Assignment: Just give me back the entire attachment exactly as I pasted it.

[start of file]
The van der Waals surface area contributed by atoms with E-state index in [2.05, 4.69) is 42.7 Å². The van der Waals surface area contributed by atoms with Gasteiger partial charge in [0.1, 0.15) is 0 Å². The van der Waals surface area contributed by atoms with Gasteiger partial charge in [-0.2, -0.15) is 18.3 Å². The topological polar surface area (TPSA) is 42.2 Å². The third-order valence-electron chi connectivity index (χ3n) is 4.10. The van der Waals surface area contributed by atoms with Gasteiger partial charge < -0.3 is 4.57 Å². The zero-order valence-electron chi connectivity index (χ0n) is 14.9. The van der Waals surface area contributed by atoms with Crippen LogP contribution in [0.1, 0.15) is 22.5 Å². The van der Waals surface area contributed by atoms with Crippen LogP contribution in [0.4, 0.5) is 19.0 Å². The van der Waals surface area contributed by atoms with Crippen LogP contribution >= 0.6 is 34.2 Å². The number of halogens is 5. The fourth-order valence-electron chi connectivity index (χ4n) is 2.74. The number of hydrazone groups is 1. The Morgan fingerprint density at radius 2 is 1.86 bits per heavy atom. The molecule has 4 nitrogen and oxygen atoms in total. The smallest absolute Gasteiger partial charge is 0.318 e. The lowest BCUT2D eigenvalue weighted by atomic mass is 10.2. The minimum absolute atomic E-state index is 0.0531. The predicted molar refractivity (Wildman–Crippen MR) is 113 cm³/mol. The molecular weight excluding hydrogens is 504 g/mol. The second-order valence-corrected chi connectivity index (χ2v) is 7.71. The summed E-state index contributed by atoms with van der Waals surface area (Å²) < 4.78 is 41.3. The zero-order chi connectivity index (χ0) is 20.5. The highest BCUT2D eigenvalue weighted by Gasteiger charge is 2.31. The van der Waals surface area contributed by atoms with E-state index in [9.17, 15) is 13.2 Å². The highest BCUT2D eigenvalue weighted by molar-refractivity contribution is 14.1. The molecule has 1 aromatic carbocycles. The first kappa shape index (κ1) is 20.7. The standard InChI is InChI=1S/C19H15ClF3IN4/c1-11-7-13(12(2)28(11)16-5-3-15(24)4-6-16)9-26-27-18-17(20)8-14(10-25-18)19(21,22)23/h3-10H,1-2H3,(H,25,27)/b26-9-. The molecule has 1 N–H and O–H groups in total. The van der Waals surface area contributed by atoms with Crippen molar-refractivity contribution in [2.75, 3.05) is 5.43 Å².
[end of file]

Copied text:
The van der Waals surface area contributed by atoms with E-state index in [2.05, 4.69) is 42.7 Å². The van der Waals surface area contributed by atoms with Gasteiger partial charge in [0.1, 0.15) is 0 Å². The van der Waals surface area contributed by atoms with Gasteiger partial charge in [-0.2, -0.15) is 18.3 Å². The topological polar surface area (TPSA) is 42.2 Å². The third-order valence-electron chi connectivity index (χ3n) is 4.10. The van der Waals surface area contributed by atoms with Gasteiger partial charge < -0.3 is 4.57 Å². The zero-order valence-electron chi connectivity index (χ0n) is 14.9. The van der Waals surface area contributed by atoms with Crippen LogP contribution in [0.1, 0.15) is 22.5 Å². The van der Waals surface area contributed by atoms with Crippen LogP contribution in [0.4, 0.5) is 19.0 Å². The van der Waals surface area contributed by atoms with Crippen LogP contribution >= 0.6 is 34.2 Å². The number of halogens is 5. The fourth-order valence-electron chi connectivity index (χ4n) is 2.74. The number of hydrazone groups is 1. The Morgan fingerprint density at radius 2 is 1.86 bits per heavy atom. The molecule has 4 nitrogen and oxygen atoms in total. The smallest absolute Gasteiger partial charge is 0.318 e. The lowest BCUT2D eigenvalue weighted by atomic mass is 10.2. The minimum absolute atomic E-state index is 0.0531. The predicted molar refractivity (Wildman–Crippen MR) is 113 cm³/mol. The molecular weight excluding hydrogens is 504 g/mol. The second-order valence-corrected chi connectivity index (χ2v) is 7.71. The summed E-state index contributed by atoms with van der Waals surface area (Å²) < 4.78 is 41.3. The zero-order chi connectivity index (χ0) is 20.5. The highest BCUT2D eigenvalue weighted by Gasteiger charge is 2.31. The van der Waals surface area contributed by atoms with E-state index in [9.17, 15) is 13.2 Å². The highest BCUT2D eigenvalue weighted by molar-refractivity contribution is 14.1. The molecule has 1 aromatic carbocycles. The first kappa shape index (κ1) is 20.7. The standard InChI is InChI=1S/C19H15ClF3IN4/c1-11-7-13(12(2)28(11)16-5-3-15(24)4-6-16)9-26-27-18-17(20)8-14(10-25-18)19(21,22)23/h3-10H,1-2H3,(H,25,27)/b26-9-. The molecule has 1 N–H and O–H groups in total. The van der Waals surface area contributed by atoms with Crippen molar-refractivity contribution in [2.75, 3.05) is 5.43 Å².